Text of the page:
Wednesday, February 15, 2012

    How Old is Your Youth Group?

    What do you think is the age of the oldest "kid" in my church's youth group? You might be surprised.

    When our youth group gathered one Sunday morning several weeks ago to study together "The Prodigal Son," I invited everyone to share about something they had or would inherit from their parents (other than money).  When it came time for Bill to share he said, "What I inherited from my parents is the importance of learning and discipline.  We used to sing about it in school."  Bill then proceeded to sing this song to the group:

    School days, school days
    Dear old Golden Rule days.
    Reading and writing and 'rithmetic,
    Taught to the tune of the hick'ry stick.

    By the time Bill finished, a third of the class had joined him in singing the tune.  The rest of the class sat there, looking dumbfounded as to why they were being serenaded with some song they had never heard before -- a song actually written in 1907. Now, it might help to know that Bill is some 80+ years old and all his friends who joined him in singing are around the same age, while those who were being serenaded ranged in age from 13-18.  

    In a new experiment in intergenerational ministry, over the past few weeks we have invited our youth class and our eldest adult Sunday morning class to join together for an ongoing study of Jesus' parables.  Each week the group gathers together for fellowship, laughter (an occasional song!) and exploration of the Bible. The senior adults have welcomed the opportunity to get to know our teens better and our teens....well, would it surprise you if I said they were actually enjoying the experience? These teens are learning new things from our seasoned citizens that they would never have encountered barricaded in their youth room way off in another part of the church. Together this intergenerational bunch is excavating new insights from some of Jesus' oldest and at times most inexplicable teachings.  And perhaps best of all, these youth are building relationships with mature adult Christians who model what a life-long journey of faith looks like.   

    We've discussed in youth ministry circles for years the need to stop segregating our youth away from the rest of the Church and instead focus more on family-based and intergenerational ministry.  I'd say the time has come to stop talking and start doing. What about you? What adventures have you had in intergenerational ministry? Would it work in your church?  Would you be willing to give it a try?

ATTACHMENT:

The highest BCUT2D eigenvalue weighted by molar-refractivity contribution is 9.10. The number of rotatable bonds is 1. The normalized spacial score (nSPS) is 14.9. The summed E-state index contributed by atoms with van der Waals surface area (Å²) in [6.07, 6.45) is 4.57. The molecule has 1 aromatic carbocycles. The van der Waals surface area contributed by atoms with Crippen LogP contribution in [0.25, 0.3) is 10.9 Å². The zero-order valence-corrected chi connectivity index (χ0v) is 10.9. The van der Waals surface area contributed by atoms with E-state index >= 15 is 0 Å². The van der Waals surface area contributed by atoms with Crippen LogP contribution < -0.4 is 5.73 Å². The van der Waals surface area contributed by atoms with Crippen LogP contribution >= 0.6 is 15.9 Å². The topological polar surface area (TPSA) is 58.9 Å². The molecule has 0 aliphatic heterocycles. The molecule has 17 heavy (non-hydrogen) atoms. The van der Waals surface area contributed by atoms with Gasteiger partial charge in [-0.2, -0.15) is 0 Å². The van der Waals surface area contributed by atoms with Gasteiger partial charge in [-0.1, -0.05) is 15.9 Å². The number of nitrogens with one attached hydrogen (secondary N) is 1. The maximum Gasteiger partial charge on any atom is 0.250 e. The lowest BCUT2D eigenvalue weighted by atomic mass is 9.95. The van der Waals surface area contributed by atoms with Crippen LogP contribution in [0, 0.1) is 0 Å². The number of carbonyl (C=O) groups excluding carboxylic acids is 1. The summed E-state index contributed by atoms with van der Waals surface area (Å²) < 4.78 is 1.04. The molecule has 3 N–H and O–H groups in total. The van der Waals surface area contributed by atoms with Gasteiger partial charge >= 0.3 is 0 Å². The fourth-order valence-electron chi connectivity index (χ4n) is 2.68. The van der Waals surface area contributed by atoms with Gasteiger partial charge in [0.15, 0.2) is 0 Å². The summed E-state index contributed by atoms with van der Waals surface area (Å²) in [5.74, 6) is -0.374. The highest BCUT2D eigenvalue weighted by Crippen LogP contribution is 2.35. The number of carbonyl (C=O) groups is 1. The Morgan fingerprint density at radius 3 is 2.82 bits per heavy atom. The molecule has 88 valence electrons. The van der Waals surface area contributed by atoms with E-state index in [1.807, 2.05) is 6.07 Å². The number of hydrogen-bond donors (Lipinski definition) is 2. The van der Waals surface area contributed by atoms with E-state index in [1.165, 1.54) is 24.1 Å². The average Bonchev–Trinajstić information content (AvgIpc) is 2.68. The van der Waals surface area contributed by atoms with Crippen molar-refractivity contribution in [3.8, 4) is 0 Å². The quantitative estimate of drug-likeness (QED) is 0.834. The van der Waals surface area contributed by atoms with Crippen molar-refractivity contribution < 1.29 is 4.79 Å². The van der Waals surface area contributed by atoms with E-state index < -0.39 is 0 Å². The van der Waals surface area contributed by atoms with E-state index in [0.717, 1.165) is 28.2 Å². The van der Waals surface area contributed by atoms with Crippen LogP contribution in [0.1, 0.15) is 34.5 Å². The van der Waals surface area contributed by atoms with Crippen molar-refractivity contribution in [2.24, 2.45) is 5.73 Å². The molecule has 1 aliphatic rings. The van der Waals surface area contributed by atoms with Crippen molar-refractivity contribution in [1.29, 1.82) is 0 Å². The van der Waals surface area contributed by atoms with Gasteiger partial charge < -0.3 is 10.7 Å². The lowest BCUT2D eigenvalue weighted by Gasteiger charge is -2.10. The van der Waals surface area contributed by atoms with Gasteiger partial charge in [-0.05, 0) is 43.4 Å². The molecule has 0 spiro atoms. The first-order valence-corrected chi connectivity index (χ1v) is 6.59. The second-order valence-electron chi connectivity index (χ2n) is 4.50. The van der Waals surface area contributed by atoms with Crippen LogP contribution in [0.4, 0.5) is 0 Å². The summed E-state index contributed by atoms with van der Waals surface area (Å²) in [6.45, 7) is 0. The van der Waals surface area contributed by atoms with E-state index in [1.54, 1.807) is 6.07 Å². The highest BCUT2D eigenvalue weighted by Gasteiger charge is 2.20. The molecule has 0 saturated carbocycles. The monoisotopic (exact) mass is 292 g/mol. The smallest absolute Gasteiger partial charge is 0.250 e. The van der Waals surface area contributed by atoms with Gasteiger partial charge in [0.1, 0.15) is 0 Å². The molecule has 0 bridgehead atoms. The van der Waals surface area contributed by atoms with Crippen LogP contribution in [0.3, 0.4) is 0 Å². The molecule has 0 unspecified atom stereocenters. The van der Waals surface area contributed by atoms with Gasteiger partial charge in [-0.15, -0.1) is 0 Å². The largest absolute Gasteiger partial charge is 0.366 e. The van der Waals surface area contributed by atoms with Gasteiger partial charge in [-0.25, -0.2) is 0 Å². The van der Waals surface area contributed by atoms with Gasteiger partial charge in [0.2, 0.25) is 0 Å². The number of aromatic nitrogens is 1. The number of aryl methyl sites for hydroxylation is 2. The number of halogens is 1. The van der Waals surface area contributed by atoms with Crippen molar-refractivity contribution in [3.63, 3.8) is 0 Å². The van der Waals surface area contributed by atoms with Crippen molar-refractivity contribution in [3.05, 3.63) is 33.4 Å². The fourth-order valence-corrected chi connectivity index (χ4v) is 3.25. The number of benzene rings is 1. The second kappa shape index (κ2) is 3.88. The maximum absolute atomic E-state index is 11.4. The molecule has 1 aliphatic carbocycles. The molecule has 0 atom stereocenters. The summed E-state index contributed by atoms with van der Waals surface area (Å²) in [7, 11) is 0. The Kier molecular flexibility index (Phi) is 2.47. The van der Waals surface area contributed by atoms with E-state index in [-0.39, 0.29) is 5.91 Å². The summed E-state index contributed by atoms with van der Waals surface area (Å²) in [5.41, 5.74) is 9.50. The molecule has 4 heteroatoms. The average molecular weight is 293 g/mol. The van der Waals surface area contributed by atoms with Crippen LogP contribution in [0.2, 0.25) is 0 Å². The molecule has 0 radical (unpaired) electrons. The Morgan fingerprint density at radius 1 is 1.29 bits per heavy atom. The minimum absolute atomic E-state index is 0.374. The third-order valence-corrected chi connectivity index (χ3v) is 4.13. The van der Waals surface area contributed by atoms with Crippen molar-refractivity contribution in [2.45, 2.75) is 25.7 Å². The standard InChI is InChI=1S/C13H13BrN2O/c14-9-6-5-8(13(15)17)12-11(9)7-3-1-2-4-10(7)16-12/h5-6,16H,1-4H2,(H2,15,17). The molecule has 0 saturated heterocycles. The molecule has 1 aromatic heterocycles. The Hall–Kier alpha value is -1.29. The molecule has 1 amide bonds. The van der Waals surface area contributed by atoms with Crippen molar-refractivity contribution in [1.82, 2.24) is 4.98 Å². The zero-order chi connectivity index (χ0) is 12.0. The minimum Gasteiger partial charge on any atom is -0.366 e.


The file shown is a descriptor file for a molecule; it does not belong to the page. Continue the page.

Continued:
Coming Up: 10 Ideas for Creating Cross-generational Youth Ministry


    Matt Shedd said...

    I love this concept. Thanks for sharing it!

    Andy Blanks said...

    Brian, just wanted you to know we'll be featuring this on Flashback Friday here in a little bit. Such a cool idea . . .

    Ray Hausler said...

    That's good stuff. We're going to talk about this with our team. Then make it work.

    Joel Mayward said...

    I've had similar thoughts cross my mind, like a "seniors with seniors" study where we have our seniors in high school join our 60+ adults group. I'd love to hear the long-term results of this experience, like how many relationships were formed and lasted beyond the few weeks of study.

    bex said...

    We have been doing intergenerational ministry with Sunday school and youth group events for is wonderful!! The relationships our youth have built with the adults is so important to both generations.
    The adults on our ministry team reached out to kids in middle school and now, 5 years later, the roles are reversed. Some of these adults are going through some difficult times and the seniors in high school are the ones reaching out and lifting them up. It's pretty incredible to see. I could go on and on!!
    I wish you the best- our congregation has been so blessed by these relationships I hope you have the same experience.

    Chad McDaniel said...

    love these ideas. the closest we've come is in our volunteer team. for some reason, this year, we have more parents and empty nesters helping than the more typical, young singles! it's been pretty cool to see kids interact with people who have more life experience and who can be "parents" to those who don't have positive adult influences in their life. while the idea of having parents volunteer may not always be ideal, we are blessed in that the children of these parents LOVE it that their moms and/or dads are at youth group. it's been really fun to watch this be successful!

    Areli H. said...

    A year ago our youth group transitioned into full youth ministry. We went from Middle School/High School only group to opening our youth service to college and any singles in your congregation.
    We had an amazing result! Topics range but surprisingly apply to all! I highly encourage this process. We do have monthly meetings or fellowship activities geared to specific age ranges, but there isn't great need for them.

    To add, we are a Hispanic congregation. Some of our services are even bilingual, English and Spanish!

    These changes were once feared by many in our leadership, but now we see we were missing out!